How to Calculate All the Money You’re Wasting on Meetings
A little over 10 years ago, when I worked as an entertainment editor at a newspaper, I learned firsthand the feeling of futility that meetings can create. I was in a conference room with a yellow legal pad and pen with a few other staffers, ready for a meeting to begin to discuss our coverage of South by Southwest.
The meeting began, and after some initial small talk about our weekends and some fumbling with email printouts… nothing happened. The conversation dried up. Someone may have coughed.
We realized, with a mixture of horror and “You gotta be shitting me!” bemusement, that the person who called the meeting weeks before no longer worked with us. And on top of that, we had no real agenda or tangible ground to cover; it was still too early to do any significant planning for this festival and we all had other work that was far more pressing.
The meeting was adjourned early, we had a laugh, but I wish I could say this was the only meeting in my long office career that didn’t need to happen. This particular meeting, like so many others, wasn’t just a waste of our time; it also cost our company money. Even journalists, who aren’t known for their high pay, have a set of skills that makes their time valuable. The time we spent huddled in an unproductive meeting was time we could have each spent working on daily assignments and long-term projects.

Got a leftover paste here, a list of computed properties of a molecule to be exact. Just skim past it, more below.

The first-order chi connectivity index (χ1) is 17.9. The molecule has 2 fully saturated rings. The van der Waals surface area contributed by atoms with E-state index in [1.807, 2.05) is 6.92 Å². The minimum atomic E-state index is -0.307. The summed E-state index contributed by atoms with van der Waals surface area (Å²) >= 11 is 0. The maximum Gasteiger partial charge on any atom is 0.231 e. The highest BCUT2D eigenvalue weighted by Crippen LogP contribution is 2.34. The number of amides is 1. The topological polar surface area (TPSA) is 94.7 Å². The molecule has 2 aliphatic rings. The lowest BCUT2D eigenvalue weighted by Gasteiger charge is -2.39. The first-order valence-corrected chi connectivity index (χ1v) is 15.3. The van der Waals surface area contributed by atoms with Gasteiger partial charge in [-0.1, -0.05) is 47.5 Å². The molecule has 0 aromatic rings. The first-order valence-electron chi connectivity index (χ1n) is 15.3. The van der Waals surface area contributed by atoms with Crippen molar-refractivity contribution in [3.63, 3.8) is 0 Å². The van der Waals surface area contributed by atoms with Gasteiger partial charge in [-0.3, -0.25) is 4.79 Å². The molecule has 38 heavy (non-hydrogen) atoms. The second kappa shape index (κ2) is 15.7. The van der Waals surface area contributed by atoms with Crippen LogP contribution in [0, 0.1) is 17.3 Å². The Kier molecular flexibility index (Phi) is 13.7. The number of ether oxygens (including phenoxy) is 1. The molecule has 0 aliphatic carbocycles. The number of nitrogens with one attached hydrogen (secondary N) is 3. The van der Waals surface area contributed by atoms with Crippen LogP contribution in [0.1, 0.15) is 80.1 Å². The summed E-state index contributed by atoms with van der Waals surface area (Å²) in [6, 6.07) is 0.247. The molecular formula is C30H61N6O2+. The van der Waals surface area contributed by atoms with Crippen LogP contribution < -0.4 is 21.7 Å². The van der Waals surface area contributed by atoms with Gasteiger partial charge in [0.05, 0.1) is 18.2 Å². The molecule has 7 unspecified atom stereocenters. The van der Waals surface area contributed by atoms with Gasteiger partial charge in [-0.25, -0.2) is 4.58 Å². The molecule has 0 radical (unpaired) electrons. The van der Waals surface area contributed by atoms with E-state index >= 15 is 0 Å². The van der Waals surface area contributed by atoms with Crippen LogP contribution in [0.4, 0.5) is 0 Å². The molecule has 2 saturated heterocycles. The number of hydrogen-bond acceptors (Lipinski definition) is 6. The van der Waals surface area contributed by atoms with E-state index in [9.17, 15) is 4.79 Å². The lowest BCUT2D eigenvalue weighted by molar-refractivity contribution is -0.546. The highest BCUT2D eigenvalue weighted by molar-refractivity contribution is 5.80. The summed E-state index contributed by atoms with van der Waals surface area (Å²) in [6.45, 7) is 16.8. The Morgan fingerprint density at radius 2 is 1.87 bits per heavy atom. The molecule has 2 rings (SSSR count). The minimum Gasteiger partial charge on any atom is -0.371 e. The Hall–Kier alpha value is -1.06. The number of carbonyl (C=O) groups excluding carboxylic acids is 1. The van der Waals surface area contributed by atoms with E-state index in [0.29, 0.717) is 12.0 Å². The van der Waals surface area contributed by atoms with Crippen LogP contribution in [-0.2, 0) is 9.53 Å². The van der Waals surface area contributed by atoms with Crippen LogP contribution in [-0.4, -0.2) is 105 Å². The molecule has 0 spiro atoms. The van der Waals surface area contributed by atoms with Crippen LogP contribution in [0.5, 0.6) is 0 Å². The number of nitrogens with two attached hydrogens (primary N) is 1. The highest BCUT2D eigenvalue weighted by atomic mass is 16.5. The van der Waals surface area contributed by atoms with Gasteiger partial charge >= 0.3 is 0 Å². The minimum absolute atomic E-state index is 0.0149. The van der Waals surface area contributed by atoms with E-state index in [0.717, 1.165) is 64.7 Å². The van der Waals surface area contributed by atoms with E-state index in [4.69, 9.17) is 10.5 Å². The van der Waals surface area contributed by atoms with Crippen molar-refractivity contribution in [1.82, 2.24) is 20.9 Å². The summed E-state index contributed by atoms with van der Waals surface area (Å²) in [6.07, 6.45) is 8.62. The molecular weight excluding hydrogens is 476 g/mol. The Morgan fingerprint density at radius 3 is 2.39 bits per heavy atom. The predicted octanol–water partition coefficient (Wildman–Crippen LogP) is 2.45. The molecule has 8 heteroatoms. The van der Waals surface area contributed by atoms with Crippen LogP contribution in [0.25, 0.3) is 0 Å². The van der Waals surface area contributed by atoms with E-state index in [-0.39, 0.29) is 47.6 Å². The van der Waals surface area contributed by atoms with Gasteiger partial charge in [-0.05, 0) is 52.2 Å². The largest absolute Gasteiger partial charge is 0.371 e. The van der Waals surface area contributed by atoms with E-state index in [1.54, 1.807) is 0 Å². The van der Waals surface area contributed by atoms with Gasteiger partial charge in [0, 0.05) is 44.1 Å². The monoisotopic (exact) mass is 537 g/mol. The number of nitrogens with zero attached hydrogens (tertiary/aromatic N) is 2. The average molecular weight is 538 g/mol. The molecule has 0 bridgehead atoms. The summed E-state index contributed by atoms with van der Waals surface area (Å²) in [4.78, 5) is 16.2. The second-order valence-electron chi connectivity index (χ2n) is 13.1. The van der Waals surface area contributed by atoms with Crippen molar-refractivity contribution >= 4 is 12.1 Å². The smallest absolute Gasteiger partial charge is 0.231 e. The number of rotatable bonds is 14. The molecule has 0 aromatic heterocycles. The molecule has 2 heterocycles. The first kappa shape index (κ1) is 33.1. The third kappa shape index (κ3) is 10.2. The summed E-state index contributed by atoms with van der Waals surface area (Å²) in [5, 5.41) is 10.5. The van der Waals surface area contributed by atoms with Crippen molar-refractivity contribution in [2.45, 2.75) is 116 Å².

Before Covid-19 shifted nearly all work meetings for many people to webcam-based virtual gatherings, meetings usually worked like this: someone, typically a manager, decided that an upcoming project or topic was important enough to gather over. Either that person sends out an email or calendar invite telling people to meet at a location, time, and date, or a whole process began of “What’s a good time everyone can meet for this important discussion?” Even with tools such as Doodle or WhenToMeet to pick an optimal gathering time, that process can drag on and delay important discussions.